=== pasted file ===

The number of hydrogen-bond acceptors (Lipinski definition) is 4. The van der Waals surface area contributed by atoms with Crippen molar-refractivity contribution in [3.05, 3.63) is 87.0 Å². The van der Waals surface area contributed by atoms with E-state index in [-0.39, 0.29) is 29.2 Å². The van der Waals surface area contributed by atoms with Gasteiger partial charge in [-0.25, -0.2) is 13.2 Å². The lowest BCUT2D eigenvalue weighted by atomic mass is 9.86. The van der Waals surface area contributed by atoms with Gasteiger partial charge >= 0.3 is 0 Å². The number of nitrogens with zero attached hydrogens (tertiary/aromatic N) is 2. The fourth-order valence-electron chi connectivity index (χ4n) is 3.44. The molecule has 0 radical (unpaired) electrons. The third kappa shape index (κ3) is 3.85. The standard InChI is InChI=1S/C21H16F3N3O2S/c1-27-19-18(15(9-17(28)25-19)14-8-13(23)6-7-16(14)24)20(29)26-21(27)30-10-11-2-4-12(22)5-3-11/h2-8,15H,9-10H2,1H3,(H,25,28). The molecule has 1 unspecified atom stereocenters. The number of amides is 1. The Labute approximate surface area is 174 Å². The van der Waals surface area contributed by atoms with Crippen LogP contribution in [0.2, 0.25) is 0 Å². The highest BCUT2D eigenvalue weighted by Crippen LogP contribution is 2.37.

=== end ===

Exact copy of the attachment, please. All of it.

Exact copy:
The number of hydrogen-bond acceptors (Lipinski definition) is 4. The van der Waals surface area contributed by atoms with Crippen molar-refractivity contribution in [3.05, 3.63) is 87.0 Å². The van der Waals surface area contributed by atoms with E-state index in [-0.39, 0.29) is 29.2 Å². The van der Waals surface area contributed by atoms with Gasteiger partial charge in [-0.25, -0.2) is 13.2 Å². The lowest BCUT2D eigenvalue weighted by atomic mass is 9.86. The van der Waals surface area contributed by atoms with Gasteiger partial charge >= 0.3 is 0 Å². The number of nitrogens with zero attached hydrogens (tertiary/aromatic N) is 2. The fourth-order valence-electron chi connectivity index (χ4n) is 3.44. The molecule has 0 radical (unpaired) electrons. The third kappa shape index (κ3) is 3.85. The standard InChI is InChI=1S/C21H16F3N3O2S/c1-27-19-18(15(9-17(28)25-19)14-8-13(23)6-7-16(14)24)20(29)26-21(27)30-10-11-2-4-12(22)5-3-11/h2-8,15H,9-10H2,1H3,(H,25,28). The molecule has 1 unspecified atom stereocenters. The number of amides is 1. The Labute approximate surface area is 174 Å². The van der Waals surface area contributed by atoms with Crippen LogP contribution in [0.2, 0.25) is 0 Å². The highest BCUT2D eigenvalue weighted by Crippen LogP contribution is 2.37.